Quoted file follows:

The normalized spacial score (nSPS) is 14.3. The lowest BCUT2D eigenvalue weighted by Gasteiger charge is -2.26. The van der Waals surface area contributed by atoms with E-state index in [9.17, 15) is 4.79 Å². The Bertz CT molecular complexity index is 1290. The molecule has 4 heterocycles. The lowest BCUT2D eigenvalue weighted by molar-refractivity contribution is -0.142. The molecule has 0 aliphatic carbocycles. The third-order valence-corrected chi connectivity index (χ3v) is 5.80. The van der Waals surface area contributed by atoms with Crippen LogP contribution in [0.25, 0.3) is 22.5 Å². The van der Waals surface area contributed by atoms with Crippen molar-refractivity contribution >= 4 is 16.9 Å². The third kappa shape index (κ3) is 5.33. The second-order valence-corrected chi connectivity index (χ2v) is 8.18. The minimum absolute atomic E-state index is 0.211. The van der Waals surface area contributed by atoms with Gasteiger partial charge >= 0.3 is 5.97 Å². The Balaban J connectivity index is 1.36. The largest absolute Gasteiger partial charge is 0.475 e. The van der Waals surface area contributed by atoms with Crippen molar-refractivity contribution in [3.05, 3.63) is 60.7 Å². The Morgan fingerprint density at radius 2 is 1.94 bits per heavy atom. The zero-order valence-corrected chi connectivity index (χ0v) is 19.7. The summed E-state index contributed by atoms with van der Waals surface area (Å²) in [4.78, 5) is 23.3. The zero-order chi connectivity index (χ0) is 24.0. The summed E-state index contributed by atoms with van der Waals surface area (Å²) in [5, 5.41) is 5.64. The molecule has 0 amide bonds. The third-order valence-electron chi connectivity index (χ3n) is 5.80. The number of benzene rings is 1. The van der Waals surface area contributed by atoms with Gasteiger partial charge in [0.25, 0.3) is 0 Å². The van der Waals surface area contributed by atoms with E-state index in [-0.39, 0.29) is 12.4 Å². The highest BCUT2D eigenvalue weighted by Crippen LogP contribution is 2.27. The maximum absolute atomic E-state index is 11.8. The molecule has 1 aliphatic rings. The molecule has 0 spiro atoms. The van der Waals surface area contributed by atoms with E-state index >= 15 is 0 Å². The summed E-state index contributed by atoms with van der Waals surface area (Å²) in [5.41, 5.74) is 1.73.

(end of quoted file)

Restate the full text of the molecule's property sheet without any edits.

The normalized spacial score (nSPS) is 14.3. The lowest BCUT2D eigenvalue weighted by Gasteiger charge is -2.26. The van der Waals surface area contributed by atoms with E-state index in [9.17, 15) is 4.79 Å². The Bertz CT molecular complexity index is 1290. The molecule has 4 heterocycles. The lowest BCUT2D eigenvalue weighted by molar-refractivity contribution is -0.142. The molecule has 0 aliphatic carbocycles. The third-order valence-corrected chi connectivity index (χ3v) is 5.80. The van der Waals surface area contributed by atoms with Crippen LogP contribution in [0.25, 0.3) is 22.5 Å². The van der Waals surface area contributed by atoms with Crippen molar-refractivity contribution >= 4 is 16.9 Å². The third kappa shape index (κ3) is 5.33. The second-order valence-corrected chi connectivity index (χ2v) is 8.18. The minimum absolute atomic E-state index is 0.211. The van der Waals surface area contributed by atoms with Gasteiger partial charge >= 0.3 is 5.97 Å². The Balaban J connectivity index is 1.36. The largest absolute Gasteiger partial charge is 0.475 e. The van der Waals surface area contributed by atoms with Crippen molar-refractivity contribution in [3.05, 3.63) is 60.7 Å². The Morgan fingerprint density at radius 2 is 1.94 bits per heavy atom. The zero-order valence-corrected chi connectivity index (χ0v) is 19.7. The summed E-state index contributed by atoms with van der Waals surface area (Å²) in [4.78, 5) is 23.3. The zero-order chi connectivity index (χ0) is 24.0. The summed E-state index contributed by atoms with van der Waals surface area (Å²) in [5, 5.41) is 5.64. The molecule has 0 amide bonds. The third-order valence-electron chi connectivity index (χ3n) is 5.80. The number of benzene rings is 1. The van der Waals surface area contributed by atoms with Gasteiger partial charge in [0.25, 0.3) is 0 Å². The van der Waals surface area contributed by atoms with E-state index in [-0.39, 0.29) is 12.4 Å². The highest BCUT2D eigenvalue weighted by Crippen LogP contribution is 2.27. The maximum absolute atomic E-state index is 11.8. The molecule has 1 aliphatic rings. The molecule has 0 spiro atoms. The van der Waals surface area contributed by atoms with E-state index >= 15 is 0 Å². The summed E-state index contributed by atoms with van der Waals surface area (Å²) in [5.41, 5.74) is 1.73.